As the walls of the Bechtel Residence, Caltech's newest undergraduate housing facility, are being erected on the north end of campus, a committee of undergraduates is diligently working to help define its future.
The newly formed 16-student committee, which is known as the Committee on Undergraduate Caltech Housing (COUCH), has been asked by the administration to help explore how best to fill the 212-bed undergraduate residence when it opens in the fall of 2018. COUCH was formed following a series of town halls with the students in the winter and spring of 2017.
"This is something that we take seriously," says senior Timothy Liu, one of the COUCH members. Joining him are all ten members of Caltech's Interhouse Committee and six additional undergrads who were selected through an application process. "The housing system is central to our social life here and, as an upperclassman, I thought it was important to take a lead in helping to shape how this new residence adds to that experience."
The 95,000-square-foot Bechtel Residence, named for Caltech life trustee Stephen D. Bechtel, Jr., will be the first new undergraduate housing facility to open on campus in more than two decades. It will also provide the Institute with the opportunity to house all undergraduates on campus for the first time—a longtime goal of Caltech leaders.
"Whatever we do, it will change residential life at Caltech," Vice President for Student Affairs Joe Shepherd says, noting that the students are leading the charge in thinking through all aspects of the new residence, from how it will relate to the existing house system, to who will live there, to what the dining experience will be. "We should be thinking about how we do that, how we make that change, in the most positive way possible."
Bechtel was intentionally designed to provide the community with the greatest flexibility in maximizing space and determining its use. Drawing on input from hundreds of students, faculty, staff, and alumni throughout the planning and design phase, the administration ultimately decided that Bechtel would exist as a set of six distinct units of two to three stories in height, connected around a shared courtyard. Among those units would be a single dining facility that all the residents would share.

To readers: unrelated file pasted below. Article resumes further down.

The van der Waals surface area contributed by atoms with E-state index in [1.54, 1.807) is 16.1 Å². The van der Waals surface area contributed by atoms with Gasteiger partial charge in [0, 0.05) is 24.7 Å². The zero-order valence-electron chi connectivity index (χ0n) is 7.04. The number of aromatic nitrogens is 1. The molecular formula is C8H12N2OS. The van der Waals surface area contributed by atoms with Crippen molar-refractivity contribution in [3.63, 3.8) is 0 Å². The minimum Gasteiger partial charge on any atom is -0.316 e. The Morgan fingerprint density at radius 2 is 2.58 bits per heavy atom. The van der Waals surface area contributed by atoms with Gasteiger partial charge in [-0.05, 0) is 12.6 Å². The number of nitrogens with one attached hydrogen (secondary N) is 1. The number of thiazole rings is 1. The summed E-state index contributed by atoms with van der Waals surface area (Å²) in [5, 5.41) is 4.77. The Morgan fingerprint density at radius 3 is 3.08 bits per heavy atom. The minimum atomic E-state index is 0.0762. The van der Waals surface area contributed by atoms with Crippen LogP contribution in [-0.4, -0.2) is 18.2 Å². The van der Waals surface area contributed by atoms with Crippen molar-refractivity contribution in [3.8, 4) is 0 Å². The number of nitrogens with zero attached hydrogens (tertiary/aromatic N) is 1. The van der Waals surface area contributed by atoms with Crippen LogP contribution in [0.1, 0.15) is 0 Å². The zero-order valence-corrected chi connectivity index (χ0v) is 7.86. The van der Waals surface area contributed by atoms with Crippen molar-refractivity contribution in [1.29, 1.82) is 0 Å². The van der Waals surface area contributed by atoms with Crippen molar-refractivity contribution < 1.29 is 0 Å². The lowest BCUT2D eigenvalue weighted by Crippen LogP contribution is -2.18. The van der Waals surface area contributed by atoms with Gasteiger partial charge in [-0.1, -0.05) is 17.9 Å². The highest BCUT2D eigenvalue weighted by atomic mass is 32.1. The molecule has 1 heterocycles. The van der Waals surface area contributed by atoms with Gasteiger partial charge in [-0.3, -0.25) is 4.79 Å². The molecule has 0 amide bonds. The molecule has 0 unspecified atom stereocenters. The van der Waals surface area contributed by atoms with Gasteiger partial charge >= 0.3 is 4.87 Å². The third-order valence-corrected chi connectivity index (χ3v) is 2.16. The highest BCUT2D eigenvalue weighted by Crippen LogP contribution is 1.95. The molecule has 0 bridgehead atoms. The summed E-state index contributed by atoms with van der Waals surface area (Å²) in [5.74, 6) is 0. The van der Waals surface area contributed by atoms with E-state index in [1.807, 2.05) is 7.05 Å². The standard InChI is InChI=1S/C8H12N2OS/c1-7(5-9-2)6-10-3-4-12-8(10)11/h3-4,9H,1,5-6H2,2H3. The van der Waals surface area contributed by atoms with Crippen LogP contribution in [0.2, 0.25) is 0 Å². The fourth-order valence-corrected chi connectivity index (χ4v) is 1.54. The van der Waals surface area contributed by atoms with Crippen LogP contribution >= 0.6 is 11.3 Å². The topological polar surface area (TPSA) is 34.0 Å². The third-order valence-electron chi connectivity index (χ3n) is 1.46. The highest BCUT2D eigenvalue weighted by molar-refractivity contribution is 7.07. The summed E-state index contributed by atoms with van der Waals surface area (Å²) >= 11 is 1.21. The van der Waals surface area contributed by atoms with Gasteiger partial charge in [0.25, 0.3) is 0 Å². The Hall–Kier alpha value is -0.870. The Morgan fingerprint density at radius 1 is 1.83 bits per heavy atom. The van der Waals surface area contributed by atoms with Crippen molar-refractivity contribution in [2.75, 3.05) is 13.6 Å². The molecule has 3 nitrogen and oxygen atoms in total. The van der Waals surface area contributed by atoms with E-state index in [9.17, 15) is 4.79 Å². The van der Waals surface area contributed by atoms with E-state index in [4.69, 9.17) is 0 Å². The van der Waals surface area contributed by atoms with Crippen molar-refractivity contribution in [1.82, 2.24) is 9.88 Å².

Now that construction on Bechtel is fully under way, the students of COUCH are taking the initiative and committing their free time—in between research projects, internships, work, and relaxation—to coming up with options and, ultimately, a suite of recommendations as to who should occupy the new residence.
"This is my opportunity to influence a decision being made that will have an impact on something that I care about," says junior Umesh Padia, who is also a member of COUCH. "I wanted to take part in the decision."
For their part, the students have approached this project much like they would any other research problem—with careful analysis, research, data, and a timeline.
Up first, they say, is researching living environments. Six of the members of COUCH are currently leading separate focus groups, each made up of five to 10 additional undergraduates who are not officially part of COUCH but are interested in evaluating different housing models for Bechtel. Some of Caltech's student leaders asked current undergraduates, in a survey last spring, about their interest in different options for the residence. The results of that survey led to the housing possibilities currently being considered by the focus groups. These include: a freshman residence; a sophomore residence; themed housing in which students are grouped by interests and affiliations; the creation of two to three new houses that would all reside within Bechtel; a system in which the existing eight houses have designated sections of the new facility that serve as offshoots of the houses themselves; or a residence that would not be directly affiliated with an existing house or theme.